The Impact of School Gardening on Cree Children’s Knowledge and Attitudes toward Vegetables and Fruit.

Auteur(s) :
Farmer A., Hanbazaza MA., Triador L., Ball GD., Maximova K., Alexander First Nation ., Willows ND.
Date :
Sep, 2015
Source(s) :
Canadian journal of dietetic practice and research : a publication of Dietitians of Canada. #76:3 p133-139
Adresse :
Department of Agricultural, Food and Nutritional Science, University of Alberta, Edmonton, AB. noreen.willows@ualberta.ca

Sommaire de l'article

PURPOSE:

School-based interventions may increase children's preferences for vegetables and fruit (V&F). This Canadian study measured changes in Indigenous First Nations schoolchildren's V&F knowledge, preferences, and home consumption following the implementation of a gardening and V&F snack program.

METHODS:

At baseline, 7 months, and 18 months, children in grades 1-6 (i) listed at least 5 V&F they knew, (ii) tasted and indicated their preferences towards 9 vegetables and 8 fruit using a 6-point Likert scale, and (iii) indicated their home consumption of 17 V&F.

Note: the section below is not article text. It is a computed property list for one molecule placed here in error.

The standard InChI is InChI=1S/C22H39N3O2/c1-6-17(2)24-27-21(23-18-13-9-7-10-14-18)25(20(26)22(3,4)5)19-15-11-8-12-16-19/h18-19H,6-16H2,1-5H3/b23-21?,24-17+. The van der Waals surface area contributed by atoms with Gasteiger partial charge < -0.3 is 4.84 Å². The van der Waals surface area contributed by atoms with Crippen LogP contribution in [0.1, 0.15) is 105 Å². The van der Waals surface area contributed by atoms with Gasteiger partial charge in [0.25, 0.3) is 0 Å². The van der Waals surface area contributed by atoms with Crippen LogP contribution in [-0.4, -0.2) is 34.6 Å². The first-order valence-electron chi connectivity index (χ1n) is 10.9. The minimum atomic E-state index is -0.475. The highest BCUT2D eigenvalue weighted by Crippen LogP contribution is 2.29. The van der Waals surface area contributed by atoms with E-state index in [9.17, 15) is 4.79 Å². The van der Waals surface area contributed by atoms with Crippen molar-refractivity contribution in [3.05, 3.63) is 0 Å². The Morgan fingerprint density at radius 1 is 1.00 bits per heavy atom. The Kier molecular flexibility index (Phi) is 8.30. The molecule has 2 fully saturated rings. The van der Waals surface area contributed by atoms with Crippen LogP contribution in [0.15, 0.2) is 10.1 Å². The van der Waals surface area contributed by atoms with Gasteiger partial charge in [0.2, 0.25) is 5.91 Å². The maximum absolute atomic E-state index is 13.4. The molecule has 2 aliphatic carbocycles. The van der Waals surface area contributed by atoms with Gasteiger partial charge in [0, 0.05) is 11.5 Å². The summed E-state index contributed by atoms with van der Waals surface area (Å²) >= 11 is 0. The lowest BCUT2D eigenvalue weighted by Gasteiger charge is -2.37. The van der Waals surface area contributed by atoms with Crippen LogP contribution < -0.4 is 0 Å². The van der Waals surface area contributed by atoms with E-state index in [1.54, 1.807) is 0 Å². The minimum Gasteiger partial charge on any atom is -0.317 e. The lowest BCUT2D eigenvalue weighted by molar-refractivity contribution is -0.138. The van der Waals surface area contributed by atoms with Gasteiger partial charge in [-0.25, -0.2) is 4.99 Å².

RESULTS:

At all 3 time points, 56.8% (n = 66/116) of children provided data. Children listed a greater number of V&F at 18 months (4.9 ± 0.1) than at baseline (4.5 ± 1.0) or 7 months (4.7 ± .07) (F(1.6,105.6) = 6.225, P < 0.05). Vegetable preferences became more positive between baseline (37.9 ± 9.3) and 7 months (39.9 ± 9.2), but returned to baseline levels at 18 months (37.3 ± 8.7) (F(1.6,105.8) = 4.581, P < 0.05). Fruit preferences at 18 months (42.7 ± 3.0) were greater than at baseline (41.1 ± 4.3) and at 7 months (41.9 ± 5.1) (F(1.7,113.3) = 3.409, P < 0.05). No change in V&F consumption occurred at home.

CONCLUSIONS:

Despite improvements in V&F knowledge and preferences, home consumption of V&F did not occur. Complementing school-based programs with home-based components may be needed to influence V&F intake of children.

Source : Pubmed
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